On Foreign Policy, Partisans Sometimes Agree

August 02, 2012, 12:00 PM GMT+0

(Week of 7/28/2012) There is evidence in the latest Economist/YouGov Poll that, even in today’s polarized political environment, there is some bipartisanship when it comes to at least a few foreign policy issues. But the areas of agreement have to do only with setting limits on U.S. non-military involvements overseas.

Republicans and Democrats agree on wanting America’s European Allies to take on more responsibility. They also would like to reward U.S. companies that rely on U.S. workers, and to focus more on problems at home. But while Republicans want to spend more on national defense and security, Democrats would rather reduce the number of U.S. military bases overseas.

34% of Americans view the Middle East as the region most critical to U.S. prosperity and security over the next ten years, with Asia in second place, Europe third, and Latin America and Africa far behind. There is a substantial party divide on this matter — 47% of Republicans view the Middle East as most crucial, while among Democrats that number is only 28%.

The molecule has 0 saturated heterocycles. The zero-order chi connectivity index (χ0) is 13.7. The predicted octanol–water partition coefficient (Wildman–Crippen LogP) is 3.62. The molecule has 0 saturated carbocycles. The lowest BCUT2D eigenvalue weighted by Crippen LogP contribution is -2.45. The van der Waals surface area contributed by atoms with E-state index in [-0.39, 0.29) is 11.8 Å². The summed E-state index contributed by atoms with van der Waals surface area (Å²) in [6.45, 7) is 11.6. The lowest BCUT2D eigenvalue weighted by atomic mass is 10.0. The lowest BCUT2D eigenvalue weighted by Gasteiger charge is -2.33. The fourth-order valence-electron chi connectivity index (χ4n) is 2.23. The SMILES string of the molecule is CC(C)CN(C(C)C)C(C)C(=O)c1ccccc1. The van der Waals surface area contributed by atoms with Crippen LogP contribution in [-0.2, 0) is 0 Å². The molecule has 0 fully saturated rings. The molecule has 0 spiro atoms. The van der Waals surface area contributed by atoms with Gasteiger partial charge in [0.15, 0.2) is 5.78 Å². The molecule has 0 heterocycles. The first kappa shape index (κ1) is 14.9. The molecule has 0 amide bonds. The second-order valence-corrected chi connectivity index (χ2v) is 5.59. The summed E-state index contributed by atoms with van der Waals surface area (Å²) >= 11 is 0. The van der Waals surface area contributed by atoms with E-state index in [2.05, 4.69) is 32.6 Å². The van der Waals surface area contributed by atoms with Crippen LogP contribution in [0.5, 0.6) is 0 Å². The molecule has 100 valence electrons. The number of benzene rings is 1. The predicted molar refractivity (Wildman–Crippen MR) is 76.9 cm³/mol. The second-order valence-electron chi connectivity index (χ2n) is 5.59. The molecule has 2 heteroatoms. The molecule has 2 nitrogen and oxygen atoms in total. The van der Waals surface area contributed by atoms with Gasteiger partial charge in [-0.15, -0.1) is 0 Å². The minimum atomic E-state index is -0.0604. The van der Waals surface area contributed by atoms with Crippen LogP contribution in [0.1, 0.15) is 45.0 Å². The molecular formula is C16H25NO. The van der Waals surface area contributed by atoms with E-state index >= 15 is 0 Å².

Democrats are a little more hopeful than Republicans that the United States will still be the world’s strongest country 30 years from now. But there is a partisan gulf when it comes to evaluating the country’s current position. 58% of Democrats say the country is safer now than it was before the terrorist attacks of 9/11; 51% of Republicans say it is not.

Independents also think the United States is less safe today.

Economist/YouGov poll archives can be found here

Photo source: Press Association